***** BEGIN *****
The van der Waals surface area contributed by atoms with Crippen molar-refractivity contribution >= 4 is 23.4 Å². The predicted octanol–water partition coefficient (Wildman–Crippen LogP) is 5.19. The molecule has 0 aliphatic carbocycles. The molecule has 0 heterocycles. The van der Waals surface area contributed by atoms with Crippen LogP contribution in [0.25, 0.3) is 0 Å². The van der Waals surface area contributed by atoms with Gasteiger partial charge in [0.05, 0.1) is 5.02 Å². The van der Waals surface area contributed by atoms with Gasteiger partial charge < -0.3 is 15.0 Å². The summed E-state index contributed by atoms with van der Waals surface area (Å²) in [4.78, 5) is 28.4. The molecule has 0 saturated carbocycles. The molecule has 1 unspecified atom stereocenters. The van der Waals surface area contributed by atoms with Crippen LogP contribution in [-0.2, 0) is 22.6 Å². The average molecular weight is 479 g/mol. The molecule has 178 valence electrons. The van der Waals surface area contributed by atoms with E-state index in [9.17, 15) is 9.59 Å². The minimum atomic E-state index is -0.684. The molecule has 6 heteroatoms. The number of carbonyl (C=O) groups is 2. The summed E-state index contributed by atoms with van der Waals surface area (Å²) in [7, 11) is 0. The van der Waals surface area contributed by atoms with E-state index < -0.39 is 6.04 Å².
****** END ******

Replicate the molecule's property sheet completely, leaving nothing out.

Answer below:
The van der Waals surface area contributed by atoms with Crippen molar-refractivity contribution >= 4 is 23.4 Å². The predicted octanol–water partition coefficient (Wildman–Crippen LogP) is 5.19. The molecule has 0 aliphatic carbocycles. The molecule has 0 heterocycles. The van der Waals surface area contributed by atoms with Crippen LogP contribution in [0.25, 0.3) is 0 Å². The van der Waals surface area contributed by atoms with Gasteiger partial charge in [0.05, 0.1) is 5.02 Å². The van der Waals surface area contributed by atoms with Gasteiger partial charge < -0.3 is 15.0 Å². The summed E-state index contributed by atoms with van der Waals surface area (Å²) in [4.78, 5) is 28.4. The molecule has 0 saturated carbocycles. The molecule has 1 unspecified atom stereocenters. The van der Waals surface area contributed by atoms with Crippen LogP contribution in [-0.2, 0) is 22.6 Å². The average molecular weight is 479 g/mol. The molecule has 178 valence electrons. The van der Waals surface area contributed by atoms with E-state index in [9.17, 15) is 9.59 Å². The minimum atomic E-state index is -0.684. The molecule has 6 heteroatoms. The number of carbonyl (C=O) groups is 2. The summed E-state index contributed by atoms with van der Waals surface area (Å²) in [7, 11) is 0. The van der Waals surface area contributed by atoms with E-state index < -0.39 is 6.04 Å².